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Aksum: Land of the Queen of Sheba

The oldest continuously-inhabited city in sub-Saharan Africa, Aksum was founded more than 3,000 years ago in the days of the Queen of Sheba. It served as capital of the Aksumite Kingdom, which was the dominant trade entity in the Horn of Africa for over a millennium prior to the rise of Islam, stretching from the Sudanese Nile across the Red Sea to Yemen. A UNESCO World Heritage Site since 1980, Aksum today is replete with towering obelisks, ruined palaces, engraved tablets and other ancient artefacts dating back to its glory days.

  • Established shortly after Aksum's leaders converted to Christianity, the 4th-century Cathedral of Tsion Maryam (Mary of Zion) is Ethiopia's oldest church. The original church, modelled on Solomon’s Temple in Jerusalem, fell victim to the warrior queen Gudit in the 10th century, but the foundations of one of the original 12 temples is still visible. A replacement church, built in the 17th-century Gondarine style by Emperor Fasilidas, has a beautifully painted interior.
  • Aksum's Chapel of the Tablet is said to be where the Biblical Ark of the Covenant now resides. According to legend, this most holy of Old Testament artefacts was carried to Ethiopia by Emperor Menelik I - son of the Queen of Sheba and King Solomon of Jerusalem - some 3,000 years ago.
  • A pre-Christian Stelae Field opposite Maryam Tsion incorporates the tallest blocks of solid stone ever erected in ancient times. The largest of the giant stelae, a 33-metre tall granite megalith attributed to the 3rd-century King Remhai, toppled over and shattered whilst it was being erected. Alongside it, the two tallest standing stelae are both comparable in stature to a ten-storey building, standing 25 and 23 metres high.
  • The Aksum Archaeological Museum displays a wealth of ancient artefacts uncovered around Aksum, ranging from 3rd century Aksumite coins to glasses imported from Egypt.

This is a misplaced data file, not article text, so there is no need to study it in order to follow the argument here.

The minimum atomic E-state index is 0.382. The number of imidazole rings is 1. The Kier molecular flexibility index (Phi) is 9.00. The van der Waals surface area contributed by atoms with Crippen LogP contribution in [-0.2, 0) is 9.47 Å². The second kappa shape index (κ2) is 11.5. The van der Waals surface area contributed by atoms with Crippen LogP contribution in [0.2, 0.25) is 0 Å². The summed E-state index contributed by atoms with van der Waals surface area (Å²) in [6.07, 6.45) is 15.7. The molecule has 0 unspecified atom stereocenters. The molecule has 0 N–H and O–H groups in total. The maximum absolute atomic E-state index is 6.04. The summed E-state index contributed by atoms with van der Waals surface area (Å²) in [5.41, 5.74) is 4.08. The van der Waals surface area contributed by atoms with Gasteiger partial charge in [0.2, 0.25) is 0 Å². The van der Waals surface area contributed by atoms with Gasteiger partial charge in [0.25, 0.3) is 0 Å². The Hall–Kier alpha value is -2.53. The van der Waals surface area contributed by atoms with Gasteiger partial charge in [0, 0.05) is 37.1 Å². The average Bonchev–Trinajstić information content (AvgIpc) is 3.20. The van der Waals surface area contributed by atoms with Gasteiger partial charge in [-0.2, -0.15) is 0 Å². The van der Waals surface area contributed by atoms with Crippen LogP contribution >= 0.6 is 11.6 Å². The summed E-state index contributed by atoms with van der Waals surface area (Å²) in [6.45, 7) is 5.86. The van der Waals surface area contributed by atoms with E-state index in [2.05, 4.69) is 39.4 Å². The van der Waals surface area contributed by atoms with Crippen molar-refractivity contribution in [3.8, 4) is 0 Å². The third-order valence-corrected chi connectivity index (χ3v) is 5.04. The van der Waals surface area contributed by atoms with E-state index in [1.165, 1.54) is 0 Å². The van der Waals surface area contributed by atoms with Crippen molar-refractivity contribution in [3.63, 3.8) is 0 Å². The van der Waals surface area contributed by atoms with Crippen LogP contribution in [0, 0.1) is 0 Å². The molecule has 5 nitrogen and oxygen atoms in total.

• Other sites of interest include May Shum (also known as the Queen of Sheba's pool), the ruined Dongar Palace, a trilingual tablet inscribed in Sabaean, Ge’ez and Greek by King Ezana, and the 6th century tombs of Kaleb and Gebre Meskel.

Getting There

Aksum lies 1024 km north of Addis Ababa via Mekele or 1180 km via Gondar.

Daily flights connect Askum to Gondar, Lalibela and Addis Ababa (www.ethiopianairlines.com). The airport is about 5km east of the town centre and most hotels offer a free transfer service.

Tours can be booked with local tour operators in Addis Ababa and the main towns.

Getting Around

Taxis and bajaji (tuc-tucs) are readily available to visit all the tourists sites in and around town. Any hotel or tour operator can arrange more formal transport. Guides are optional but recommended and can be arranged at the Aksum Guides Association next to the ticket office for the central stelae field.

Accommodation

Dozens of hotels are scattered around central Aksum, most of them catering to the budget and midrange market. There are also a few upmarket options.

Annual Events and Festivals

Aksum is an excellent place to celebrate Meskel (27 September except on leap years), a unique Ethiopian Christian festival commemorating the alleged 4th century discovery by Helen, the mother of Emperor Constantine, of the True Cross on which Jesus was crucified. The centrepiece of this colourful festival is the burning of a massive pyre in front of the central stelae and the Cathedral of Maryam Tsion. Other popular festivals are Timkat (January 19 except on leap years) and the day of Kidus Maryam (Saint Mary) on 1 December.